Do you love Crispy Fried Shrimp? When it comes to cooking shrimp, frying will always be my favorite way to prepare those delicious little morsels. Bubba Blue from Forrest Gump was right when he called shrimp the fruit of the sea.
One of my fondest memories of growing up was my father frying up a bunch of shrimp. My father had been stationed at Fort Polk in Louisiana, which is where he learned the joy of shrimp. A trait that he passed on to me.
Shrimp are still considered a luxury, but they’re readily available in most supermarkets, and with just a little prep, make an easy dinner made with simple ingredients that your whole family will love.
What type of shrimp should I buy?
I am a true believer when it comes to shrimp, and only buy Gulf or Pacific Shrimp produced by American or Mexican companies. As for size, 16-20 Jumbo Shrimp (count per pound) are my first choice.
I also splurge on U-15 when they are priced right, and occasionally 26- 30 for shrimp salad. I don’t recommend buying anything smaller than 26-30 count shrimp. Larger shrimp will always look better, and when food looks good it tastes better.
You’ll find a lot of farmed shrimp in the market from Asian and Indian waters, and I have to tell you, I don’t trust them. Those waters are questionable and we have no idea how those shrimp are processed. So when you think you’re getting a bargain, you might want to rethink what you’re buying.
You’ll almost never see fresh shrimp in supermarkets as most shrimp are frozen on the shrimp boats. If you see shrimp that aren’t frozen, they were more than likely defrosted from frozen to make them more appealing.
Ingredients to make Crispy Fried Shrimp?
Let’s start by gathering the ingredients we need to make Restaurant Style Crispy Fried Shrimp. In Chef Speak, this is called the Mise en Place, which translates into Everything in its Place.
Not only does setting your ingredients up ahead of time speed the cooking process, but it also helps ensure you have everything you need to make the dish.
Should I butterfly the Shrimp?
This is a matter of personal preference. In restaurants, shrimp are often butterflied to make them look bigger. The trade-off is that they cook faster, and the time it takes to get them that perfect golden brown might just overcook the shrimp a little.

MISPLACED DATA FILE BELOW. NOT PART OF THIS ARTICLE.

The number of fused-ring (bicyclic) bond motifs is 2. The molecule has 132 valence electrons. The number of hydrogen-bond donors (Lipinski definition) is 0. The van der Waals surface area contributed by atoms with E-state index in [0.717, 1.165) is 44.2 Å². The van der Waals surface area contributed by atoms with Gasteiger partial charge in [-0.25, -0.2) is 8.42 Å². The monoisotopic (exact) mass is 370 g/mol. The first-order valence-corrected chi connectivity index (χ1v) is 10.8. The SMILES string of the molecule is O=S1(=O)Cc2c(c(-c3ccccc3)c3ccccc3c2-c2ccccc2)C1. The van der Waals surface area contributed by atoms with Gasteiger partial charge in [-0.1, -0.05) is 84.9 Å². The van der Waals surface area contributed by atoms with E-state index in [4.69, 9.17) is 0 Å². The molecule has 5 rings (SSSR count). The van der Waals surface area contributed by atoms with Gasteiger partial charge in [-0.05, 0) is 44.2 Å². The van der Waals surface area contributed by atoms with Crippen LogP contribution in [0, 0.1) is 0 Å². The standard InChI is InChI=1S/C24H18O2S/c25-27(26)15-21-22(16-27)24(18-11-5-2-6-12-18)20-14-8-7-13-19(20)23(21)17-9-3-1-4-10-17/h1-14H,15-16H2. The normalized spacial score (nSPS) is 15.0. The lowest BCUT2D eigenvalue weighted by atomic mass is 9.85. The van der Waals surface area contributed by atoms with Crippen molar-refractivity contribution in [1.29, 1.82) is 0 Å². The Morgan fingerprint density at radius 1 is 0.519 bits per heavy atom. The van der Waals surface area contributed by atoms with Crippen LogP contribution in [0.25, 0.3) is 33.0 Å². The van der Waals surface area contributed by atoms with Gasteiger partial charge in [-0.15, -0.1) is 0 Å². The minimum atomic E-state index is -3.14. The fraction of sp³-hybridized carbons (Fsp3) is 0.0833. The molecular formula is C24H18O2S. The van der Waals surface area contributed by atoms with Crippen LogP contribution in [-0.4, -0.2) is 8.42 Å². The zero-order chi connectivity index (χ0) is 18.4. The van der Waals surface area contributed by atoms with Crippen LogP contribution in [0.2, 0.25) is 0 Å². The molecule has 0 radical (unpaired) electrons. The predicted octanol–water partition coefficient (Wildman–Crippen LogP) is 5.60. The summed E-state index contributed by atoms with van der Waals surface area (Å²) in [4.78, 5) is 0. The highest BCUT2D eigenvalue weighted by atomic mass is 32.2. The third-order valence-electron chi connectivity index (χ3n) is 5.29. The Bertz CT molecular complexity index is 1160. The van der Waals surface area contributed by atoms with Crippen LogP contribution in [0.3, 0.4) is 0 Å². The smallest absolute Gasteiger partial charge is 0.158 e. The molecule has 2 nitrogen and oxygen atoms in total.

When you’re served shrimp that aren’t butterflied, you’ve found a restaurant that is more concerned with preserving the natural sweetness of the shrimp. And trust me, that’s a good thing.
How to make Crispy Fried Shrimp
The first step in making restaurant-style fried shrimp is dipping the peeled and cleaned shrimp in an egg wash.
How to make eggwash
You can make an egg wash many different ways, and there is no right way or wrong way as long as whatever you’re frying gets completely immersed in your choice of egg wash.
- eggs and buttermilk
- eggs and milk
- eggs and cream
- eggs and water
- just eggs
Use about 1 ounce of liquid for every egg used. A little extra liquid won’t hurt the mixture; you just don’t want to water down the egg mixture.
After the egg wash, place the shrimp in seasoned bread crumbs. You can use any type of breadcrumbs that you prefer for this step, including panko crumbs. Just be sure to get a good coating on the outside, covering the entire shrimp.
Do I have to use seasoned breadcrumbs?
No, you do not. You can use any of these options for your fried shrimp or any food you’d like to fry.
- Plain bread crumbs. (you can add your own seasonings if you like)
- Panko breadcrumbs (seasoned or unseasoned)
- Cracker meal
- Gluten-Free bread crumbs of any style
If you want to season your own bread crumbs, you can choose your favorite seasoning. I like to keep the seasoning on the mild side and let the sweetness of the shrimp shine through.
Although you can use all-purpose flour instead of bread crumbs for my crispy fried shrimp recipe, the results will not be as good. You also don’t need to add garlic powder, onion powder, or any other seasonings unless, of course, you want to.